By Richard Galant, CNN
(CNN) -- What if everything you thought you knew about education was wrong?What if students learn more quickly on their own, working in teams, than in a classroom with a teacher?
What if tests and discipline get in the way of the learning process rather than accelerate it?
Those are the questions Sugata Mitra has been asking since the late 1990s, and for which he was awarded the $1 million TED Prize in February at the TED2013 conference.
Mitra, professor of educational technology at Newcastle University, won the prize for his concept of "self organized learning environments," an alternative to traditional schooling that relies on empowering students to work together on computers with broadband access to solve their own problems, with adults intervening to provide encouragement and admiration, rather than top-down instruction.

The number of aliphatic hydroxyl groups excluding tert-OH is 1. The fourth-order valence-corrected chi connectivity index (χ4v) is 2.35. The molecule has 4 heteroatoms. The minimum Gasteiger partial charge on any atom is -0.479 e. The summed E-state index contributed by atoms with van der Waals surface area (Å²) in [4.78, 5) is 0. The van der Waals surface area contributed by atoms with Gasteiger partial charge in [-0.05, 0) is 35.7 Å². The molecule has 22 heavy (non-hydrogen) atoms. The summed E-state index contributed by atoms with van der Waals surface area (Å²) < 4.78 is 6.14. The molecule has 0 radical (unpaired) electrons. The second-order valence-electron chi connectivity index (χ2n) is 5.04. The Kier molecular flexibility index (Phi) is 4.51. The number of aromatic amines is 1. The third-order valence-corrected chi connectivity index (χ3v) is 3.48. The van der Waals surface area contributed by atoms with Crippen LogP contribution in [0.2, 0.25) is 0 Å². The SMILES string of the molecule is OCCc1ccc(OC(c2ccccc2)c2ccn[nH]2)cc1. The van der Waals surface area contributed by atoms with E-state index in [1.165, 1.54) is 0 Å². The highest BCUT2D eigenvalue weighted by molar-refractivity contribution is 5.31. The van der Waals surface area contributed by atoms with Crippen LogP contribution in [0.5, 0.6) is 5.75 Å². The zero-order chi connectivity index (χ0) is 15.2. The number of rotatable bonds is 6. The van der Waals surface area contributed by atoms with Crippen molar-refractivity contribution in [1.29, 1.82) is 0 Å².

Mitra's work with students in India has gained wide attention and was the focus of a 2010 TED Talk on his "hole in the wall" experiment, showing the potential of computers to jump-start learning without any adult intervention.
Coming to education trained as a physicist, Mitra said he was encouraged by his boss to start teaching people how to write computer programs. When he bought his first personal computer, he was surprised to find that his 6-year-old son was able to tell him how to fix problems he had operating the machine. He thought his son was a genius, but then heard his friends saying the same thing about their children.